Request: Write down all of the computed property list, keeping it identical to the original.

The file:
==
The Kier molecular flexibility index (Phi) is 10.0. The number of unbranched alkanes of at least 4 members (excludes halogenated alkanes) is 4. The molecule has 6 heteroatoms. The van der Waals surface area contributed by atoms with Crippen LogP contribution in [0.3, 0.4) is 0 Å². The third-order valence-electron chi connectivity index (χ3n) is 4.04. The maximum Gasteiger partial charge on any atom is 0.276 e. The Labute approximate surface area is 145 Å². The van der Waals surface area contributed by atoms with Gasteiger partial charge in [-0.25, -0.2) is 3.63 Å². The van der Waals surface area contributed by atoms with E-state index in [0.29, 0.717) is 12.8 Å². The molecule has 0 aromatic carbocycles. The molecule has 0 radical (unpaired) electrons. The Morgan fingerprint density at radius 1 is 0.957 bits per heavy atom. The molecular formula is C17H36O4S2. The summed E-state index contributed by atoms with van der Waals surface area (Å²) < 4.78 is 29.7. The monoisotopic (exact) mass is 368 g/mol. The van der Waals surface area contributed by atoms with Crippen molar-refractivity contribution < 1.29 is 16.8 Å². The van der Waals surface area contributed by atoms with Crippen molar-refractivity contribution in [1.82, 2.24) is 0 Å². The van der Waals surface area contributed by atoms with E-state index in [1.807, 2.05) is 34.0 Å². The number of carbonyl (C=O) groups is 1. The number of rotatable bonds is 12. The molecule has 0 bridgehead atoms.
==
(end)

The Kier molecular flexibility index (Phi) is 10.0. The number of unbranched alkanes of at least 4 members (excludes halogenated alkanes) is 4. The molecule has 6 heteroatoms. The van der Waals surface area contributed by atoms with Crippen LogP contribution in [0.3, 0.4) is 0 Å². The third-order valence-electron chi connectivity index (χ3n) is 4.04. The maximum Gasteiger partial charge on any atom is 0.276 e. The Labute approximate surface area is 145 Å². The van der Waals surface area contributed by atoms with Gasteiger partial charge in [-0.25, -0.2) is 3.63 Å². The van der Waals surface area contributed by atoms with E-state index in [0.29, 0.717) is 12.8 Å². The molecule has 0 aromatic carbocycles. The molecule has 0 radical (unpaired) electrons. The Morgan fingerprint density at radius 1 is 0.957 bits per heavy atom. The molecular formula is C17H36O4S2. The summed E-state index contributed by atoms with van der Waals surface area (Å²) < 4.78 is 29.7. The monoisotopic (exact) mass is 368 g/mol. The van der Waals surface area contributed by atoms with Crippen molar-refractivity contribution < 1.29 is 16.8 Å². The van der Waals surface area contributed by atoms with Crippen molar-refractivity contribution in [1.82, 2.24) is 0 Å². The van der Waals surface area contributed by atoms with E-state index in [1.807, 2.05) is 34.0 Å². The number of carbonyl (C=O) groups is 1. The number of rotatable bonds is 12. The molecule has 0 bridgehead atoms.